Saturday, October 17, 2015

Malaysia Airlines Flight MH17: Case Closed?

Even though a significant progress has been made about what brought down Malaysia Airlines Flight MH17, are we even closer from declaring the matter as “case closed”?

By: Ringo Bones 

The recent release of findings by the Dutch Safety Board investigation earlier this week show definitely that a Russian made Buk surface-to-air missile was the cause of the crash of Malaysia Airlines Flight MH17 – a Boeing 777 plane that was shot down back in July 18, 2014 while flying its Amsterdam to Kuala Lumpur route that resulted in the deaths of 298 people – 189 of which are Dutch nationals. Almost immediately, the Russian government has challenged the findings that a Russian made Buk surface-to-air missile was responsible for the crash. 

Relatives of the crash victims were shown an early copy of the Dutch Safety Board report a few weeks ago before it was presented to the press. UK Prime Minister David Cameron said the report advances the search for the truth about how MH17 was shot down. 

Definitive proof that it was the Russian made Buk surface-to-air missile that brought down the Malaysia Airlines Flight MH17 as it hit the cockpit first was based on the metal fragments that got imbedded in the bodies of the crew members. 120 metal objects were found in the body of the First Officer, mostly in the left side of the upper torso. More than 100 objects were found in the body of the Purser. “Hundreds” of metal fragments were found in the fragmented body of the Captain.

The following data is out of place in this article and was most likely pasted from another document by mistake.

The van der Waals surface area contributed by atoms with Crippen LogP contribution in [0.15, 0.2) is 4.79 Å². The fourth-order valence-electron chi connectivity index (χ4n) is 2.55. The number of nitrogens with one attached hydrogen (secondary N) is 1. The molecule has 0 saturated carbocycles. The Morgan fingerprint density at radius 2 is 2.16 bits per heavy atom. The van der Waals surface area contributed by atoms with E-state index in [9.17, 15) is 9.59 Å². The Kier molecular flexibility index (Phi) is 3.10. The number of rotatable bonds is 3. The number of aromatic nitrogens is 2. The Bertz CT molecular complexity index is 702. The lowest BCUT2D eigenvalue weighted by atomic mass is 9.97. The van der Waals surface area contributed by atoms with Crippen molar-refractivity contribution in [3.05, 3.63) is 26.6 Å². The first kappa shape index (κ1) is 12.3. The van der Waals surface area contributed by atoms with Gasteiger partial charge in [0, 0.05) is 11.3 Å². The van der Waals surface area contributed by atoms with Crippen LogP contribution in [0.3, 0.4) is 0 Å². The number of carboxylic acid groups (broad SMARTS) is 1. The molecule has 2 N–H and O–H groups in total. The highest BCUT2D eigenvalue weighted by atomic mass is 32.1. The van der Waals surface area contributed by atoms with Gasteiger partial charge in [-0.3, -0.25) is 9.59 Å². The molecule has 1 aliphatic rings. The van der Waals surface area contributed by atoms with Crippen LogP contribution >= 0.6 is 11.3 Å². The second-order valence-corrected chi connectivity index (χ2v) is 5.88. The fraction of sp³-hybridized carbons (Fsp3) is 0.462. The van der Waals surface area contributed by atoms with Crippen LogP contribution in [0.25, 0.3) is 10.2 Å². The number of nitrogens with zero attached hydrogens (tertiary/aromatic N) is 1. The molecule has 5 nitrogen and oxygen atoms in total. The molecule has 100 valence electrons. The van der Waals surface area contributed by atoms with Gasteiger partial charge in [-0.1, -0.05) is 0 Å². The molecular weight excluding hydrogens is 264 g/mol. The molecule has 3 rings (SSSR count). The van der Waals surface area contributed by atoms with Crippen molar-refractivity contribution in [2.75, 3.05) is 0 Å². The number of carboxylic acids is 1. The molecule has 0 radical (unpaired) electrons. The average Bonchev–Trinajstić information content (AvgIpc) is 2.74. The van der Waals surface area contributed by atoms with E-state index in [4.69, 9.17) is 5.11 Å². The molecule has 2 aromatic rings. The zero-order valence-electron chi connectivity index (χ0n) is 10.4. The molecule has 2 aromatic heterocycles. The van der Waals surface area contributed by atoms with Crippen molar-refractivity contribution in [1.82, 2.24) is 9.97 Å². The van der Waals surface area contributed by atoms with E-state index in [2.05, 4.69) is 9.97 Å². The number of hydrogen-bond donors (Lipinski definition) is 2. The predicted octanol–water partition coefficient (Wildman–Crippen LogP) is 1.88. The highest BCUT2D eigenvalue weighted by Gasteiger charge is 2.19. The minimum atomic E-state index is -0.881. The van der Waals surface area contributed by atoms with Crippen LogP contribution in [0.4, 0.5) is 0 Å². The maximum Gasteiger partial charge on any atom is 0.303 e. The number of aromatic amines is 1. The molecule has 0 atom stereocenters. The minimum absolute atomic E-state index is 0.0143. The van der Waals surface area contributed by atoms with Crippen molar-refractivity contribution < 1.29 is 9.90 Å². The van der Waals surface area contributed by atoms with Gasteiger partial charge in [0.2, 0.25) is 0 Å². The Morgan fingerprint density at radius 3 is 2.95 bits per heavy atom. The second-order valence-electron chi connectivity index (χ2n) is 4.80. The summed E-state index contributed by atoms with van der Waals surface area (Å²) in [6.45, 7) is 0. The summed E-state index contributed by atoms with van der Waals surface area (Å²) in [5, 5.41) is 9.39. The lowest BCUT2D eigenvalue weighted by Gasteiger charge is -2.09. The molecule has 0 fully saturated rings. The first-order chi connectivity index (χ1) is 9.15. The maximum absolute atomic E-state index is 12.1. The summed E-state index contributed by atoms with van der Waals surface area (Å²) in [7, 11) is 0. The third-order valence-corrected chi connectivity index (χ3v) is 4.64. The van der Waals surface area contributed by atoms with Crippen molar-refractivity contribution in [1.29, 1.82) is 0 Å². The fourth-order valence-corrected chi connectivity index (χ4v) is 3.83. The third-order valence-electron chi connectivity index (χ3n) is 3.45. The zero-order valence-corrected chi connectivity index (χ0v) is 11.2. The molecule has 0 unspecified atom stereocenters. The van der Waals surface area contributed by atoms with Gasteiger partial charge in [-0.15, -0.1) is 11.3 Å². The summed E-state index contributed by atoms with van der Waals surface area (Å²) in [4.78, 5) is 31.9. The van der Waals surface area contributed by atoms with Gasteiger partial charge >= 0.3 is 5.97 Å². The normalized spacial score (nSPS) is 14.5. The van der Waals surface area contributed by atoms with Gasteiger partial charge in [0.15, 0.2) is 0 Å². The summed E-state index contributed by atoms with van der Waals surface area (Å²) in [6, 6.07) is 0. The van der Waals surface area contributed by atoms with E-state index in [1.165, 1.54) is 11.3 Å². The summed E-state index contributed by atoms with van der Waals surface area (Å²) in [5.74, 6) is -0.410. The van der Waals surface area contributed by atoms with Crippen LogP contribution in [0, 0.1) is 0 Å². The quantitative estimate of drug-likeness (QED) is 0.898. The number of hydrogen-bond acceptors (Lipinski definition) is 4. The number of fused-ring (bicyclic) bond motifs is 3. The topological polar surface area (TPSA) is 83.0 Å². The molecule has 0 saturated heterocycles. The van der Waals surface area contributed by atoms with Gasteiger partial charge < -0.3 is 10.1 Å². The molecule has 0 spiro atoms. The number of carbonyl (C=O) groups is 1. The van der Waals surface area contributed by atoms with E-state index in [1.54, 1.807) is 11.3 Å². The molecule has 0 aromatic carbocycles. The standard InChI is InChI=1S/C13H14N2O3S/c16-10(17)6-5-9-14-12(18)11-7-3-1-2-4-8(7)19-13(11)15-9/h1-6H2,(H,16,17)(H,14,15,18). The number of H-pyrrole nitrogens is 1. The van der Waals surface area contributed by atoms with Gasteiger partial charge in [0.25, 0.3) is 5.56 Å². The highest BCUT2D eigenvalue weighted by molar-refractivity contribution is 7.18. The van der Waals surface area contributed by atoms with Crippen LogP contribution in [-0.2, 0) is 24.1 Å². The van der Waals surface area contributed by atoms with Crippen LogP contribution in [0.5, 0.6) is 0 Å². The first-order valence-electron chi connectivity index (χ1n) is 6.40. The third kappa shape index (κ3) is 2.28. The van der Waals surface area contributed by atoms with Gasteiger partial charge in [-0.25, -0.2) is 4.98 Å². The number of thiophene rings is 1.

In the Annex X of the report – an analysis of the high-energy objects that hit the plane conducted by the Dutch National Aerospace Laboratory show that the damage observed on the wreckage is not consistent with the damage caused by the warhead of an air-to-air missile – which the Russian government insists that a Ukrainian aircraft shot down MH17 with an air-to-air missile. Instead, the report proves that the metal fragments were consistent with the ones that result when a Russian made Buk surface-to-air missile explodes when it comes near to its target triggered by its proximity fuse. Specifically, bowtie shaped fragments consistent with the damage caused by the 9N314M warhead used in the 9M38 and 9M38M1 Buk surface-to-air missile.    

Even before the Dutch Safety Board conducted its definitive report on the crash of the Malaysia Airlines Flight MH17, there was already a damning evidence that points to pro Russian separatists in the Donetsk region were responsible to bringing down Flight MH17 using a Buk surface-to-air missile that dates back a few days after the crash. A group of American agents imbedded with pro Russian separatist units managed to screen-grab a Tweet between two pro Russian separatists named “Greek” and “Major” of the “screw up” that they accidentally launched a Buk missile that brought down Flight MH17. Would the culpability of the incident even reach as high up as the Russian strongman Vladimir Putin? 

Sunday, October 11, 2015

Has Propeller Technology Already Reached Its Limits?